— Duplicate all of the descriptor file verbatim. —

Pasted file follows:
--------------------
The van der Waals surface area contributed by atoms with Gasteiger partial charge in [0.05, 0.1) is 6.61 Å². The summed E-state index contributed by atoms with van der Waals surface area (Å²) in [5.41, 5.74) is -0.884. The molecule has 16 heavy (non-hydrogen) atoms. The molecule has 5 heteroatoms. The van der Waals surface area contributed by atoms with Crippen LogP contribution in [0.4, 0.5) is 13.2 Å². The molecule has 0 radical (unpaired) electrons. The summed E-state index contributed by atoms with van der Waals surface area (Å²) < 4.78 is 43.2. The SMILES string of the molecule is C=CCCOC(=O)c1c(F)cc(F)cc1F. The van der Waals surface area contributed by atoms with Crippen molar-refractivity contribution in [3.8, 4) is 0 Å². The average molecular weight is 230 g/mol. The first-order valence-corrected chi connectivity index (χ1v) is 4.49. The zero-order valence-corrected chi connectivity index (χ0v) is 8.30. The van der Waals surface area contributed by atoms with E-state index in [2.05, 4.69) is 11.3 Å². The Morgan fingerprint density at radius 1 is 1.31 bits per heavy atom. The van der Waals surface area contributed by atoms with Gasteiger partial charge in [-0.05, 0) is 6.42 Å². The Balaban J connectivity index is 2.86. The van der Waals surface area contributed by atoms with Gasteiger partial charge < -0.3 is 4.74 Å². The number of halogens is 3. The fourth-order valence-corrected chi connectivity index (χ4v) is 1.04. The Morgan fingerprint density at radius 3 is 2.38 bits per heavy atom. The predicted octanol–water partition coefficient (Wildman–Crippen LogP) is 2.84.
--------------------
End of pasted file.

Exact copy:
The van der Waals surface area contributed by atoms with Gasteiger partial charge in [0.05, 0.1) is 6.61 Å². The summed E-state index contributed by atoms with van der Waals surface area (Å²) in [5.41, 5.74) is -0.884. The molecule has 16 heavy (non-hydrogen) atoms. The molecule has 5 heteroatoms. The van der Waals surface area contributed by atoms with Crippen LogP contribution in [0.4, 0.5) is 13.2 Å². The molecule has 0 radical (unpaired) electrons. The summed E-state index contributed by atoms with van der Waals surface area (Å²) < 4.78 is 43.2. The SMILES string of the molecule is C=CCCOC(=O)c1c(F)cc(F)cc1F. The van der Waals surface area contributed by atoms with Crippen molar-refractivity contribution in [3.8, 4) is 0 Å². The average molecular weight is 230 g/mol. The first-order valence-corrected chi connectivity index (χ1v) is 4.49. The zero-order valence-corrected chi connectivity index (χ0v) is 8.30. The van der Waals surface area contributed by atoms with E-state index in [2.05, 4.69) is 11.3 Å². The Morgan fingerprint density at radius 1 is 1.31 bits per heavy atom. The van der Waals surface area contributed by atoms with Gasteiger partial charge in [-0.05, 0) is 6.42 Å². The Balaban J connectivity index is 2.86. The van der Waals surface area contributed by atoms with Gasteiger partial charge < -0.3 is 4.74 Å². The number of halogens is 3. The fourth-order valence-corrected chi connectivity index (χ4v) is 1.04. The Morgan fingerprint density at radius 3 is 2.38 bits per heavy atom. The predicted octanol–water partition coefficient (Wildman–Crippen LogP) is 2.84.